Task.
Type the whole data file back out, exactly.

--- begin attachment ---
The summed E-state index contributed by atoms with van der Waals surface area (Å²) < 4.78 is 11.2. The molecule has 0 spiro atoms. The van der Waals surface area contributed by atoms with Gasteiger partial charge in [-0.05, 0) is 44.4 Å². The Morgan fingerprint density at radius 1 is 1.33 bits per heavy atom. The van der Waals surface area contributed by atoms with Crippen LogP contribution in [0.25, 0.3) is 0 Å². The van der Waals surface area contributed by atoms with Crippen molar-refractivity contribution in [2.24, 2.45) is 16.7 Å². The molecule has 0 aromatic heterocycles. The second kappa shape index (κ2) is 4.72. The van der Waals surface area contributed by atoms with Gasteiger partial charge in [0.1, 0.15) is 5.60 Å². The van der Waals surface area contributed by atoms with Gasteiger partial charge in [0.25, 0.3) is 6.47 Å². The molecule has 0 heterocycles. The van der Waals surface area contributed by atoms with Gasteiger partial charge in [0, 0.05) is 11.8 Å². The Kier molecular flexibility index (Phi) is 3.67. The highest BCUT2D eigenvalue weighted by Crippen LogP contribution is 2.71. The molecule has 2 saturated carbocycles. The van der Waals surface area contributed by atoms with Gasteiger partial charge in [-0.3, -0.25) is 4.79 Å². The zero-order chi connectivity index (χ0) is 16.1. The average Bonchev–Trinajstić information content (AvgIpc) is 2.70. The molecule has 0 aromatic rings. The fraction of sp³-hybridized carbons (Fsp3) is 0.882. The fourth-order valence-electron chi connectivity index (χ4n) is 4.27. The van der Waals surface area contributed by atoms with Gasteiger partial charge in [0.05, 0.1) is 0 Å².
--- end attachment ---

The summed E-state index contributed by atoms with van der Waals surface area (Å²) < 4.78 is 11.2. The molecule has 0 spiro atoms. The van der Waals surface area contributed by atoms with Gasteiger partial charge in [-0.05, 0) is 44.4 Å². The Morgan fingerprint density at radius 1 is 1.33 bits per heavy atom. The van der Waals surface area contributed by atoms with Crippen LogP contribution in [0.25, 0.3) is 0 Å². The van der Waals surface area contributed by atoms with Crippen molar-refractivity contribution in [2.24, 2.45) is 16.7 Å². The molecule has 0 aromatic heterocycles. The second kappa shape index (κ2) is 4.72. The van der Waals surface area contributed by atoms with Gasteiger partial charge in [0.1, 0.15) is 5.60 Å². The van der Waals surface area contributed by atoms with Gasteiger partial charge in [0.25, 0.3) is 6.47 Å². The molecule has 0 heterocycles. The van der Waals surface area contributed by atoms with Gasteiger partial charge in [0, 0.05) is 11.8 Å². The Kier molecular flexibility index (Phi) is 3.67. The highest BCUT2D eigenvalue weighted by Crippen LogP contribution is 2.71. The molecule has 2 saturated carbocycles. The van der Waals surface area contributed by atoms with Gasteiger partial charge in [-0.3, -0.25) is 4.79 Å². The zero-order chi connectivity index (χ0) is 16.1. The average Bonchev–Trinajstić information content (AvgIpc) is 2.70. The molecule has 0 aromatic rings. The fraction of sp³-hybridized carbons (Fsp3) is 0.882. The fourth-order valence-electron chi connectivity index (χ4n) is 4.27. The van der Waals surface area contributed by atoms with Gasteiger partial charge in [0.05, 0.1) is 0 Å².